So with the launch of the Nvidia RTX 4070, all eyes have really been on the anticipated release of the Nvidia RTX 4060 Ti, but if a recent report pans out, don't get your hopes up. This launch could suck.
At least that's the word from Red Gaming Tech, whose sources put the price tag for the RTX 4060 Ti at $450, or $50 more than the RTX 3060 Ti it's replacing. That's a nearly 13% increase gen-over-gen, and while it doesn't sound like that big of a price increase, it really is, and the RTX 3060 Ti was already more expensive than it needed to be when it launched.
The performance target for the RTX 4060 Ti appears to be on par with the RTX 3070, though toss in DLSS 3 and Frame Generation, and you can expect to get better performance while gaming than you would with the RTX 3070, when those features are enabled with your games. That isn't always the case, obviously.
And, given prices everywhere have gone up, it shouldn't be any surprise that Nvidia's will too. There's just one problem: nobody has any money, and further putting GPUs out of reach of gamers who missed out on an entire GPU generation due to cryptominers and scalper bots is a great way to turn loyal customers very bitter.
Now, to be clear, this is one rumor, and so everything needs to be taken with a grain of salt until we actually hear something more official from Nvidia. And, plenty of "leaks" about pricing for Nvidia's Lovelace series have gotten it wrong, so we can't throw up our hands in exasperation totally. Still, if Nvidia keeps up this trend and starts charging more for these lower-tier cards, they'll be in for a rude awakening from gamers.
Nvidia will burn a lot of its fans if it overprices its budget cards
There hasn't been a single Lovelace card that's sold for its predecessor's price, and as our buddies over at PC Gamer point out, this is increasingly unjustifiable the lower down the GPU stack you go.
The Nvidia RTX 4090 ran laps around the RTX 3090 Ti and was putting up just stupid numbers against the rest of the Ampere generation. Considering the RTX 3090 had an MSRP of $1,499 and the RTX 4090 bumped that up by $100, this was much more of an acceptable tradeoff. A roughly 7% price bump for a card putting out 50-60% better performance at 4K? That seemed pretty reasonable, at least relative to the pricing of the 3090 and 3090 Ti.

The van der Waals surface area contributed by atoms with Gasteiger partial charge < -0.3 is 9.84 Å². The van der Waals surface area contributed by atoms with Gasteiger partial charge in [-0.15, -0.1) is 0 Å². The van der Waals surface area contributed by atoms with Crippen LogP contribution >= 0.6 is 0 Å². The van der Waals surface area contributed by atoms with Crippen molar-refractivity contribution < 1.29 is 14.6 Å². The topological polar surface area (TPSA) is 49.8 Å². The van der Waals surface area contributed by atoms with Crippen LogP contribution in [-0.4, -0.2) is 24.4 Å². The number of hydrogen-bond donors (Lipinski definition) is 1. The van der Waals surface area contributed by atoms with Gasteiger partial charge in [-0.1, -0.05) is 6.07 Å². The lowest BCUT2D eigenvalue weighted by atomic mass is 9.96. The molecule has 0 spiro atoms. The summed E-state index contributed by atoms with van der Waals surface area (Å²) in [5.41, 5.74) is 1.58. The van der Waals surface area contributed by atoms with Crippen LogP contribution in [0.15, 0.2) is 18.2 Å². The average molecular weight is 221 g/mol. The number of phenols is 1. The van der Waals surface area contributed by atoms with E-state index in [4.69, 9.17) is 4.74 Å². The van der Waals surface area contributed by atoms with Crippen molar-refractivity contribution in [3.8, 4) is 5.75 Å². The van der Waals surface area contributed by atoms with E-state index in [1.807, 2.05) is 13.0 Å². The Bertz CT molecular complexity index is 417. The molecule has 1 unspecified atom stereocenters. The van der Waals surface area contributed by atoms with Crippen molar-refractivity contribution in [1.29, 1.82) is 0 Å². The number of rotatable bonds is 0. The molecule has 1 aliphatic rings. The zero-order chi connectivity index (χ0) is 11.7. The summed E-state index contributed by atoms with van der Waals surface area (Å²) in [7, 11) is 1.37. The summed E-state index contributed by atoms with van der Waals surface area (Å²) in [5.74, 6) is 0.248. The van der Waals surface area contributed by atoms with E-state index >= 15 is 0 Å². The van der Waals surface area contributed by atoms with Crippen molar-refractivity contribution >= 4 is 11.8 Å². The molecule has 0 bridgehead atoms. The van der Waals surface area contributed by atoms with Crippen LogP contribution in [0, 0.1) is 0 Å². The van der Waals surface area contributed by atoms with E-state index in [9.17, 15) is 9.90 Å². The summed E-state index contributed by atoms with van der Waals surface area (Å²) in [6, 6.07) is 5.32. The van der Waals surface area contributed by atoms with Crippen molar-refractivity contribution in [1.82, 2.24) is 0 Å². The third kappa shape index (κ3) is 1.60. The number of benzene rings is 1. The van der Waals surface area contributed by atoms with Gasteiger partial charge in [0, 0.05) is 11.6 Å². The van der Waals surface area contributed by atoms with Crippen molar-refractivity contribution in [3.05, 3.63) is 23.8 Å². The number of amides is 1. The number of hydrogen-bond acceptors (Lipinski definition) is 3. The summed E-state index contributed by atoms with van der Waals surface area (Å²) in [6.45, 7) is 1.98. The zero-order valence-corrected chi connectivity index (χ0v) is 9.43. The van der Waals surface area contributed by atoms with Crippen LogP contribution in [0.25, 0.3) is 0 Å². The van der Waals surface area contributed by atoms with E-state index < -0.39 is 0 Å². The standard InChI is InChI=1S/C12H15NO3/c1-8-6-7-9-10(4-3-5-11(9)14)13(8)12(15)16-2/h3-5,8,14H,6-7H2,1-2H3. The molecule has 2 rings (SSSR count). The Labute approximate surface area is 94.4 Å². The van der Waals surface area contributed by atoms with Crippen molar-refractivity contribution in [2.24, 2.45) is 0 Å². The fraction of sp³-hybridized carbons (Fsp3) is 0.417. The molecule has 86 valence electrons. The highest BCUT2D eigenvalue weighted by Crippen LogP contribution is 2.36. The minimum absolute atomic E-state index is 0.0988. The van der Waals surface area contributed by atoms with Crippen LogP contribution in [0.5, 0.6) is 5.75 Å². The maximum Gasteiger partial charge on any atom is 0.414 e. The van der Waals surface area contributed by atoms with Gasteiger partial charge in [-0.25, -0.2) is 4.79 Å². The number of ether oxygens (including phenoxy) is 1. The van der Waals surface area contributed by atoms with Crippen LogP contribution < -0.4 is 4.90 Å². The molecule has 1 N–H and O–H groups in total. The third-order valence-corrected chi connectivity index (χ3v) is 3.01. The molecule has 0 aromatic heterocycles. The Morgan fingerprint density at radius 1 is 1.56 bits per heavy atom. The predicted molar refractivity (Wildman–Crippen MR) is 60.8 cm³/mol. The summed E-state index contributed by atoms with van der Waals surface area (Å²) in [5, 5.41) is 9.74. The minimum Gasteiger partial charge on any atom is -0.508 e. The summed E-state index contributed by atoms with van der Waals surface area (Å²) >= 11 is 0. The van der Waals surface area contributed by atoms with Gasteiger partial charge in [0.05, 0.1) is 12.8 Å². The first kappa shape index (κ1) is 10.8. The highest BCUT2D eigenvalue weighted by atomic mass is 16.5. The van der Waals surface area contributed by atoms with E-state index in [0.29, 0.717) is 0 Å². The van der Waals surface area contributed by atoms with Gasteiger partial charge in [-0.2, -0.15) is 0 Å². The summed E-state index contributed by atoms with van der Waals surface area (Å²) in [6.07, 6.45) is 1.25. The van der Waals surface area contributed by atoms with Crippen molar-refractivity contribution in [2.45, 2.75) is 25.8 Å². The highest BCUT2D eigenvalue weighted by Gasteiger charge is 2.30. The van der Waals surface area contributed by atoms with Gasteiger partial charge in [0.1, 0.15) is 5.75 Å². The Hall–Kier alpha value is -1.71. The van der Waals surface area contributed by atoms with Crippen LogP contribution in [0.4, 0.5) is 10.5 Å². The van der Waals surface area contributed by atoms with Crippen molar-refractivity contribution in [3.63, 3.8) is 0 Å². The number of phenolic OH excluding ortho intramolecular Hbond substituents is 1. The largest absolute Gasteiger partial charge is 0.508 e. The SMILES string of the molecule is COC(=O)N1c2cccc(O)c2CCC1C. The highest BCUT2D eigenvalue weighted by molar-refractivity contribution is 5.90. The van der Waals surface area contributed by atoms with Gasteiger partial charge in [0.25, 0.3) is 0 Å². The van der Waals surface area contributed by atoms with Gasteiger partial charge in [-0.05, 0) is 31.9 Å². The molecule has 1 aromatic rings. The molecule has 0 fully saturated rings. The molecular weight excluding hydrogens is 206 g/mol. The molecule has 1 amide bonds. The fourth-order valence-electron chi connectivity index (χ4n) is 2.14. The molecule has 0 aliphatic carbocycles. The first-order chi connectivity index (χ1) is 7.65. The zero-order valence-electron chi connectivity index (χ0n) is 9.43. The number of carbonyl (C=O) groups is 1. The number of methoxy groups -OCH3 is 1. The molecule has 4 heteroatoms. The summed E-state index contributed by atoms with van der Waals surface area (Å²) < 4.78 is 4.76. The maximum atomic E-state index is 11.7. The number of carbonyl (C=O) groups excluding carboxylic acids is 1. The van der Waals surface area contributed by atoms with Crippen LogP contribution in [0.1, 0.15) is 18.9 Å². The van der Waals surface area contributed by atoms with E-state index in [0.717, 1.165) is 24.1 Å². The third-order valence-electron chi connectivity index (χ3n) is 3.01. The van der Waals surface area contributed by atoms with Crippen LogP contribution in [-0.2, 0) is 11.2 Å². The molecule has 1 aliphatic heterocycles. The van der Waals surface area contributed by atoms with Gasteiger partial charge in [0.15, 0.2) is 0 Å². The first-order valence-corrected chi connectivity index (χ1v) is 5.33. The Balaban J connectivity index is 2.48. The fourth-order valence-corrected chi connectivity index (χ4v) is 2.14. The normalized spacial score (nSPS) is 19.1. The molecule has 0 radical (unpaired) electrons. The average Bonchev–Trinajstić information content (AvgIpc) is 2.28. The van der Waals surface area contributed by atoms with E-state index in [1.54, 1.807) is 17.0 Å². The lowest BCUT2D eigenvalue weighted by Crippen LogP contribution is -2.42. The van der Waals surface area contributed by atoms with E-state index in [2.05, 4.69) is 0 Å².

Then came the RTX 4080, which was priced to match the RTX 3080 Ti and completely yeeted itself right out of the conversation on that basis. The RTX 4070 Ti was better, but not by much, and the RTX 4070 really is about the threshold of what a lot of gamers are willing to tolerate at this point.
And much like the RTX 4070 offered RTX 3080 performance (and even RTX 3080 Ti performance) at $599 (a 20% increase in price over the RTX 3070), at this point we honestly should expect to see Nvidia price the RTX 4060 Ti higher as well to go along with what is expected to be similarly improved performance.
But what does any of this even matter if gamers can't afford to buy the cards you're trying to sell them? Given that finding stock of the RTX 4070 in the US and UK is still fairly easy, it doesn't seem like a lot of gamers are jumping at the chance to buy the 4070 at its MSRP. Many of them probably can't afford to drop $600 on a GPU, and they're probably waiting for the RTX 4060 Ti to finally make the jump.
So Nvidia might really put itself in a bind if it hits these gamers with a price increase that puts the successor to our pick for the best graphics card of the last generation out of reach when for many this is the card that most of them have been waiting for.
It is literally the kind of thing that could turn long-time Team Green partisans into AMD devotees, especially as AMD still has yet to even announce its Radeon RX 7800 XT, much less its more budget-friendly cards further down the stack. And if those cards are anywhere near as good as what we saw with the AMD Radeon RX 7900 XTX, Nvidia might royally fumble the bag on what is probably its most important graphics card release of the year.
Honestly, Nvidia, for just this one card if nothing else, keep the MSRP where it was the last time around. The extra $50 a card just isn't worth it.